I’ve noticed a women-centric trend in dreamland: babies.
Forgetting you have a baby.
Forgetting to feed the baby.
Unintentionally harming the baby.
Being handed a baby.
Losing the baby.
Leaving the baby behind.
It’s a trend that speaks volumes to the number one problem I’ve noticed most women share: self-care.
The lack of self-care with women is so bad we’d call it a pandemic if it were a physical illness instead of a mental one.
But how exactly is “self-care” part of a “baby dream”, and how might these dreams help you navigate this tricky terrain if you’re one of the many women having this experience?
What is Your Dream Baby?
If you shared a baby dream with me, I’d immediately consider how the baby might be an aspect of your purpose, or something you want to do or be or experience in life.
You might say the dream out loud, substituting “baby” with “purpose” or “project” or “vision”, and see if the concept fits. For instance, imagine this is the original dream:
I dreamed I’m walking down my hallway when I hear a baby crying. I run into the room and realize I totally forgot I have a baby and it’s starving, near death. I feel horrible, but am grateful the baby didn’t die and I can now take care of it. It’s not too late.
It’s a simple dream packed with meaning, and you can re-read it like this to explore the message:
I dreamed I’m walking down my hallway when I hear my purpose crying. I run into the room and realize I totally forgot I have a purpose and it’s starving, near death. I feel horrible, but am grateful the purpose didn’t die and I can now take care of it. It’s not too late.
The baby might also represent any of the following aspects of life that feel new and vulnerable, or were left in their beginning stage:
- anything new in life
- anything left in a new/beginning stage (e.g. an unwritten book)
- anything that you feel responsible for
- a new thought/idea/way of being
- a desire for a real-life baby
- a vulnerable part of you
In other words, the dream baby could be many things, and determining the meaning may require exploration to see what fits best. (The baby can also represent many things at once.)
Whatever the dream baby represents, it’s worth investigating your relationship to it and what you need to do to create health and wellness in that area.
Finding Next Steps in the Dream
Your dreams give you clues about the current emotional, physical, and mental state that may be unconscious to your waking mind, but may be impacting your wellbeing. In other words, you may not realize you have a problem, yet it’s a problem you need to solve in order to move toward health and wholeness.
Women are super adaptable beings who are biologically programmed to succeed, which means we can fool ourselves into thinking we’re okay, even when we know something’s amiss. This means we can go through life thinking we’re fine when instead we’re silently suffering and oblivious.
But our dreams don’t lie to us. They reveal the truth about our thoughts, feelings, fears, and gifts. Knowing how to read dreams can help you bring what’s not working into alignment in a way that feels joyful.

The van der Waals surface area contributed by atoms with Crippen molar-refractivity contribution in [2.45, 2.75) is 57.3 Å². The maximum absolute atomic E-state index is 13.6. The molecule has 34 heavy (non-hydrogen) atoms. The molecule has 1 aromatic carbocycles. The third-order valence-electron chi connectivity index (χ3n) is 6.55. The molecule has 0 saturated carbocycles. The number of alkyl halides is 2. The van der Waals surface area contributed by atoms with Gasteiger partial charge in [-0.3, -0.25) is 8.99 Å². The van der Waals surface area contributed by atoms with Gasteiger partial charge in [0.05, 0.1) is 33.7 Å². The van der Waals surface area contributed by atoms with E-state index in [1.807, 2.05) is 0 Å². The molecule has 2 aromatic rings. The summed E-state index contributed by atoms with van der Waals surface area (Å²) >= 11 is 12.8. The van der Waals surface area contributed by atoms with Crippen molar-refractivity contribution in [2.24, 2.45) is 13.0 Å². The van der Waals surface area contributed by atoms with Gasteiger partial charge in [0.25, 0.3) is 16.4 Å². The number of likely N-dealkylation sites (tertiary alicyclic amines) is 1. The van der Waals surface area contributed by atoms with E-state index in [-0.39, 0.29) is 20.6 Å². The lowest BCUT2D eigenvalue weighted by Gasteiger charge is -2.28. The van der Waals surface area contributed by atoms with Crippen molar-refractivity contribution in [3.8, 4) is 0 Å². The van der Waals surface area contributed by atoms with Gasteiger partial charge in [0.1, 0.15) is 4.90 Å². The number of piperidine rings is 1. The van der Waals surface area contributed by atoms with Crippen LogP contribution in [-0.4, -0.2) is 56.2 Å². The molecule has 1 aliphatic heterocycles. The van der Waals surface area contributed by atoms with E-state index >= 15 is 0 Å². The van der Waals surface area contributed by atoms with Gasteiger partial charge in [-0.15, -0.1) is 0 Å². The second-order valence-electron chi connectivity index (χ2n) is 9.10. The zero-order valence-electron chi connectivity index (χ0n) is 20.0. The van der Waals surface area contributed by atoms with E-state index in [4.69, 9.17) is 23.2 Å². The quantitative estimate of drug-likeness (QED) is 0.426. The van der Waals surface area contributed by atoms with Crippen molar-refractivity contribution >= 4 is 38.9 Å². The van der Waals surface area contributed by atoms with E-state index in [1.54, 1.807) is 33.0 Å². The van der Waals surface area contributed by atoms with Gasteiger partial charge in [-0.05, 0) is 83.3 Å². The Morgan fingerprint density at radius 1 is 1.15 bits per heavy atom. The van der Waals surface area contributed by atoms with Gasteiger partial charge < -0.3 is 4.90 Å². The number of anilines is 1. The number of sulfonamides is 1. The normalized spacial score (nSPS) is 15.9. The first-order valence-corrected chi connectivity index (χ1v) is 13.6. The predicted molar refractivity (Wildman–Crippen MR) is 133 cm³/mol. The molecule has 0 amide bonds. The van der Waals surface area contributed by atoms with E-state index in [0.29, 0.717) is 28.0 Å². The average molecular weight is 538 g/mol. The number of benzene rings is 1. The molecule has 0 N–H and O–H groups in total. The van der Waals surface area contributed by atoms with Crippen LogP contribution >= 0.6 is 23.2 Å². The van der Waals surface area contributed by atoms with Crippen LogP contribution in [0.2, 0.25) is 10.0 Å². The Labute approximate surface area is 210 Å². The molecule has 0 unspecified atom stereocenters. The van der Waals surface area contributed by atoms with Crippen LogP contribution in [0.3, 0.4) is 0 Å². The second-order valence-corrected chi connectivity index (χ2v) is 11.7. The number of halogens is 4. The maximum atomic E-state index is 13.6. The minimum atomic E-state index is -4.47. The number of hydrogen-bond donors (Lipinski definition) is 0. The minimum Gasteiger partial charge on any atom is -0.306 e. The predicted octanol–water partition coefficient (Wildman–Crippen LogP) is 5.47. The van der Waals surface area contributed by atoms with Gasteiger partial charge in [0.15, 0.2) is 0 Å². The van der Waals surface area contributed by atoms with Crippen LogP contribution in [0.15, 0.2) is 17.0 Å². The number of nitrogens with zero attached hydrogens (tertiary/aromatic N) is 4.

So what can you look for in a dream to help you find those best, next steps? Look for the “before” and “after.” Most dreams have two parts, the “before” that illuminates the problem, and the “after” that offers a solution.
Using our dream example from above, the “before” is as follows:
I’m walking down my hallway when I hear a baby (e.g. purpose) crying.
The “before” explains the waking life situation that is problematic. A young, vulnerable part of my life is trying to get my attention and it’s essential that I pay attention.
The dream then reveals the simple next steps:
I run into the room and realize I forgot I have a baby (e.g. purpose) and it’s starving, near death. I feel horrible, but am relieved the baby (e.g. purpose) didn’t die and I can now take care of it. It’s not too late.
The before is simply saying, “Hey, you have a purpose that’s being ignored. The more you ignore it the louder (more problematic) it’s going to get.
The after is saying, “Go back to your initial idea or the thing that’s in an infancy stage and feed it. Notice you feel horrible. This is a sign the baby (e.g. purpose) is important to you and that you don’t really want to neglect it. Be grateful the baby (e.g. purpose) is still alive and that you are now able to feed it and bring it to life.”
Taking it a step further, “feed it” might be “write in your book” or “tend to your relationship.”
It’s equally important that you transition out of “feeling horrible” into “grateful” so you don’t stay mired in disempowerment and regret, which is something many women do once they realize they’ve wasted a lot of time by putting the purpose, project or thing on hold.
The dream is saying, “It’s not too late” There is hope.
Create Your Own Dream Medicine Remedy
If you’re having dreams about forgetting to feed or care for a baby, it might be useful to take flower essences geared toward nurturing your creativity and purpose. Here’s what I recommend:
Pomegranate helps balance the creative female energies, both inner and outer.
Quince helps establish balance with the soul’s need to express both power and love; to integrate nurturing feelings within a role which also requires authority and responsibility.
I also recommend working with someone who can help you integrate your purpose, or whatever the baby represents, into your life.
Baby dreams encourage the dreamer to take action, to remember what you’re here for, and to trust the process.
That’s good advice to follow.